Marketers and industry professionals like to tell us that advancements in the world of chemistry have made our lives easier and healthier, but there’s much evidence to the contrary. In fact, there is growing evidence that many of these chemicals have neurotoxic properties and may even be related to neurobehavioral developmental problems such as attention deficit hyperactivity disorder (ADHD) and autism, among others, including several types of cancers.
The number of cases of ADHD and autism have exploded over the past few decades. In fact, the most recent (2014) prevalence data on autism from the Centers for Disease Control and Prevention (CDC) notes that 1 in 68 children aged 8 years (compared with 2012 data of 1 in 88 children) have autism spectrum disorder. The CDC also reports a steady increase in the number of diagnosed cases of ADHD between 2003 and 2011 (from 7.8% to 11.0%).
What’s behind the increasing numbers of children with ADHD and autism? Although there are no definitive answers, experts generally agree it’s a combination of genetic, environmental, and diagnostic factors (i.e., a broadening of the diagnostic criteria for these conditions).
Read about ADHD Diagnosis on the Rise
In a recent Lancet Neurology report, a team of researchers at Harvard School of Public Health and New York’s Mount Sinai discussed the role of chemicals in causing these neurodevelopmental disabilities. They identified eleven substances known to have neurotoxic impacts and said “that even more neurotoxicants remain undiscovered.”
Children are especially vulnerable to the effects of such chemicals, most specifically in utero and during infancy and early childhood. The study’s authors explain that “During these sensitive life stages, chemicals can cause permanent brain injury at low levels of exposure that would have little or no adverse effect in an adult.” What are some of the chemicals believed to be associated with the signs and symptoms of ADHD and autism?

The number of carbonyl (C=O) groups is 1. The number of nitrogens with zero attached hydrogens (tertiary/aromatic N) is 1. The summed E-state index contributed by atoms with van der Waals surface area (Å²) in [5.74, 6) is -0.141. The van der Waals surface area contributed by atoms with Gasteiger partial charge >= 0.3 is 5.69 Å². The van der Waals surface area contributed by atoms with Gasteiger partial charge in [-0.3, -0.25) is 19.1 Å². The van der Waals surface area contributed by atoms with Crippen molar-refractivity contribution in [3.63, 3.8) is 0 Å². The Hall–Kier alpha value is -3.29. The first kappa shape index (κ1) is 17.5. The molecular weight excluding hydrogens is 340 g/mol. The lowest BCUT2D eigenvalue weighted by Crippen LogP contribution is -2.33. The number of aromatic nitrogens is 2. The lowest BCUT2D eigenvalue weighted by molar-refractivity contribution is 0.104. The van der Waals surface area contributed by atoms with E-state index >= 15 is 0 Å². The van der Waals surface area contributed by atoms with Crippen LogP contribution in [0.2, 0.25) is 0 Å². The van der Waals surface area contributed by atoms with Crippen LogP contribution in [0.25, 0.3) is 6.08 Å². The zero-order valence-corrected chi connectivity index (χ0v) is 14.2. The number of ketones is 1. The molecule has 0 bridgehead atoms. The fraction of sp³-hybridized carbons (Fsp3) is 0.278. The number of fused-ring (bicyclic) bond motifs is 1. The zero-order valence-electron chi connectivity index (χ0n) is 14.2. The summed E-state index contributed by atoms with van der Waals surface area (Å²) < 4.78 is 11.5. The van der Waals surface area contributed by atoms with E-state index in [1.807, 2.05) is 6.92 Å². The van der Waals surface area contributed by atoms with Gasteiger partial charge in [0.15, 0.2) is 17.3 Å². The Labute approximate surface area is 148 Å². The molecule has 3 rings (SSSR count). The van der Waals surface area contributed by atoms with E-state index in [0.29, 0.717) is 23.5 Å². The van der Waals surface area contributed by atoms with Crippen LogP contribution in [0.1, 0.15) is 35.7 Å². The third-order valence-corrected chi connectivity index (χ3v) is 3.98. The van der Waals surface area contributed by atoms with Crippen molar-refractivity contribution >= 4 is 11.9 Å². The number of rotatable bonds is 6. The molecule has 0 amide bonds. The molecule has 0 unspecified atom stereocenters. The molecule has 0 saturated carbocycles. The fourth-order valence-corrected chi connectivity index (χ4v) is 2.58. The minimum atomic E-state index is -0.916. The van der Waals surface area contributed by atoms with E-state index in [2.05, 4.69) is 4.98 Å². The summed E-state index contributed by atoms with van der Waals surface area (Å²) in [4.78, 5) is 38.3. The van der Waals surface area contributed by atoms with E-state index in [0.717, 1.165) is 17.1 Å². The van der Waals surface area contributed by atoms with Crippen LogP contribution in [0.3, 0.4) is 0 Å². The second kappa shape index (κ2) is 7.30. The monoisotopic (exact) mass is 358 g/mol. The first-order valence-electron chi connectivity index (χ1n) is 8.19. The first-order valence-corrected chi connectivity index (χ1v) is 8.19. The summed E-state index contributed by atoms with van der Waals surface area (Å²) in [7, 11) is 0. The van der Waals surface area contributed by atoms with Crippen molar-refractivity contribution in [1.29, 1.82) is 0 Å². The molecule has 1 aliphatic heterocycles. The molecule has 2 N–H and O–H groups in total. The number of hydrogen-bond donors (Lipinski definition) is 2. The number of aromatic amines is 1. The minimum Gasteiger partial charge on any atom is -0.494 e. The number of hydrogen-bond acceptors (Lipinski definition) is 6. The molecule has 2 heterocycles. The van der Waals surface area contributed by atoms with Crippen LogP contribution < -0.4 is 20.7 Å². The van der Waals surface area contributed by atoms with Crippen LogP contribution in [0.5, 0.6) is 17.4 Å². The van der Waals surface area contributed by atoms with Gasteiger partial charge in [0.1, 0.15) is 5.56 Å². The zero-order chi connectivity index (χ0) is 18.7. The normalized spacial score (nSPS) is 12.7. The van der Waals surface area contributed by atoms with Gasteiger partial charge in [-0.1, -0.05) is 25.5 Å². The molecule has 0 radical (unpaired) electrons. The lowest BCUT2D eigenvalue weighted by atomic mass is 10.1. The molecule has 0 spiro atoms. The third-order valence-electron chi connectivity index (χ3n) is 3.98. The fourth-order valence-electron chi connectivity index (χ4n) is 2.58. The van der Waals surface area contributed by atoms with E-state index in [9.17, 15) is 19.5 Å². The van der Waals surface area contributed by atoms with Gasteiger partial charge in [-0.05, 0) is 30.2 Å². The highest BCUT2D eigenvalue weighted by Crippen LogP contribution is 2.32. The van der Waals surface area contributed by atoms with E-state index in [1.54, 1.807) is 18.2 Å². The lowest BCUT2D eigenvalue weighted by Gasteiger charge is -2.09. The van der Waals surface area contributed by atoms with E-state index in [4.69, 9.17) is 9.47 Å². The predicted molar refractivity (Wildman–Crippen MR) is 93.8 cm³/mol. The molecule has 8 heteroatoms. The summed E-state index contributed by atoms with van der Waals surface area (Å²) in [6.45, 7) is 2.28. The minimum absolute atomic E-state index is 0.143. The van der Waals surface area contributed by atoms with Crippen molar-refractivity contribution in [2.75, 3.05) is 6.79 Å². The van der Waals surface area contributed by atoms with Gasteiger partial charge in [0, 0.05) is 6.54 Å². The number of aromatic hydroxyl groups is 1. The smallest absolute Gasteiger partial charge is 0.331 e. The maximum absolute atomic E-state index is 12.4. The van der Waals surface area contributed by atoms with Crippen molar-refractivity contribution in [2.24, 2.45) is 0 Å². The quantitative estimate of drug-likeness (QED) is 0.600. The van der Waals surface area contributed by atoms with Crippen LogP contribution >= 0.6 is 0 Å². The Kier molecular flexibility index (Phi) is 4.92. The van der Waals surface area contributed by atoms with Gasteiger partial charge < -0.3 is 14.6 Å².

Exposure to airborne arsenic has been associated with an increased risk of autism. In a 2015 report in The Science of the Total Environment, researchers looked at prenatal and perinatal exposures to air pollutants (ie, arsenic, lead, mercury) and autism spectrum disorder prevalence. They found that autism prevalence was higher in areas closest to the offending industries than those furthest away. In another study, an international team looked at urinary arsenic levels in 261 children who lived in a high industrial and mining area. They found that urinary arsenic levels “were associated with impaired attention/cognitive function, even at levels considered safe.”
2. Chlorpyrifos and DDT (Dichlorodiphenyltrichloroethane)
The pesticides chlorpyrifos and DDT (dichlorodiphenyltrichloroethane)have been linked to brain abnormalities and neurodevelopmental problems, including ADHD and learning disabilities, according to the authors of the Lancet Neurology report. Even though these pesticides have been banned in the United States and many other countries, they still persist in the environment and are used in some developing nations. The main source of exposure is fruits and vegetables.
The addition of fluoride to drinking water is controversial for a number of reasons, not least of which is its possible association with neurodevelopmental problems. Fluoride is an excitotoxin, a substance that can bind to certain glutamate receptors and cause nerve cell death. Research suggests that neurotoxins such as fluoride (and lead) can cause biochemical changes in the developing brain such as those seen in autism.
A meta-analysis looked at 27 studies of children exposed to fluoride in their water. The findings suggested an average drop in IQ of 7 points among children exposed to elevated levels of fluoride.
Extensive research has been done on the health impact of lead exposure, especially in children. Although the US Environmental Protection Agency has a number of regulations concerning lead, including one that banned its use in paints since 1978, lead can still be found in the environment and everyday items. Children can be exposed to pre-1978 paints or items made overseas that contain lead. The heavy metal is still found in drinking water (either naturally or from plumbing pipes) and soil. In addition to low IQ levels, lead exposure has been linked to attention and behavioral problems, aggressiveness, hearing difficulties, irritability, reduced sensations, and loss of acquired developmental skills.